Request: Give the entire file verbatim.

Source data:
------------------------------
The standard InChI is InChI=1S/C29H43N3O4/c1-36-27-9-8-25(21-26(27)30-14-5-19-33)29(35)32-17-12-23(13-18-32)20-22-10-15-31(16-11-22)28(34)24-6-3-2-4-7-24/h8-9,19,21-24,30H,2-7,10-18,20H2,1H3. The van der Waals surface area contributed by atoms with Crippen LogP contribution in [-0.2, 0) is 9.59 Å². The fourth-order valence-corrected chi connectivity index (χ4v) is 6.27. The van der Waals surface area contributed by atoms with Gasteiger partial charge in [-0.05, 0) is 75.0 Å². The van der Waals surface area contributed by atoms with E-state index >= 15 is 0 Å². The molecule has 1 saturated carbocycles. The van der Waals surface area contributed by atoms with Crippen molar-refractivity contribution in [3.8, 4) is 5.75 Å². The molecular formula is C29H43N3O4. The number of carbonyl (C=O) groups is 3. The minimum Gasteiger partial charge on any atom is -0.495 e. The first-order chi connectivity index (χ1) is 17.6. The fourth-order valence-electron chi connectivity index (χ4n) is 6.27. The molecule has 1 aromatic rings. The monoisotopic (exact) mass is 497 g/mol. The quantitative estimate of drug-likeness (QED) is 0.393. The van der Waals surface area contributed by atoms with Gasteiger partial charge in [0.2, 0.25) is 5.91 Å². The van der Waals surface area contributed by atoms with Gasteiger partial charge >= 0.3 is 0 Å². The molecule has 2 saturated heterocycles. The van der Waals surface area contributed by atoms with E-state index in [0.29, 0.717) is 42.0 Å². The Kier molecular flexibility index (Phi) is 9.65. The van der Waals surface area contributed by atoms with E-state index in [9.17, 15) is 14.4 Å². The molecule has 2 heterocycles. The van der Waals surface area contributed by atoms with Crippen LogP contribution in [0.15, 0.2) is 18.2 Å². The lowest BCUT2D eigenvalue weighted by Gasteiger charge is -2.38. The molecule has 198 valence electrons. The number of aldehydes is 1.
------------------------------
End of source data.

The standard InChI is InChI=1S/C29H43N3O4/c1-36-27-9-8-25(21-26(27)30-14-5-19-33)29(35)32-17-12-23(13-18-32)20-22-10-15-31(16-11-22)28(34)24-6-3-2-4-7-24/h8-9,19,21-24,30H,2-7,10-18,20H2,1H3. The van der Waals surface area contributed by atoms with Crippen LogP contribution in [-0.2, 0) is 9.59 Å². The fourth-order valence-corrected chi connectivity index (χ4v) is 6.27. The van der Waals surface area contributed by atoms with Gasteiger partial charge in [-0.05, 0) is 75.0 Å². The van der Waals surface area contributed by atoms with E-state index >= 15 is 0 Å². The molecule has 1 saturated carbocycles. The van der Waals surface area contributed by atoms with Crippen molar-refractivity contribution in [3.8, 4) is 5.75 Å². The molecular formula is C29H43N3O4. The number of carbonyl (C=O) groups is 3. The minimum Gasteiger partial charge on any atom is -0.495 e. The first-order chi connectivity index (χ1) is 17.6. The fourth-order valence-electron chi connectivity index (χ4n) is 6.27. The molecule has 1 aromatic rings. The monoisotopic (exact) mass is 497 g/mol. The quantitative estimate of drug-likeness (QED) is 0.393. The van der Waals surface area contributed by atoms with Gasteiger partial charge in [0.2, 0.25) is 5.91 Å². The van der Waals surface area contributed by atoms with Gasteiger partial charge >= 0.3 is 0 Å². The molecule has 2 saturated heterocycles. The van der Waals surface area contributed by atoms with E-state index in [0.29, 0.717) is 42.0 Å². The Kier molecular flexibility index (Phi) is 9.65. The van der Waals surface area contributed by atoms with E-state index in [9.17, 15) is 14.4 Å². The molecule has 2 heterocycles. The van der Waals surface area contributed by atoms with Crippen LogP contribution in [0.15, 0.2) is 18.2 Å². The lowest BCUT2D eigenvalue weighted by Gasteiger charge is -2.38. The molecule has 198 valence electrons. The number of aldehydes is 1.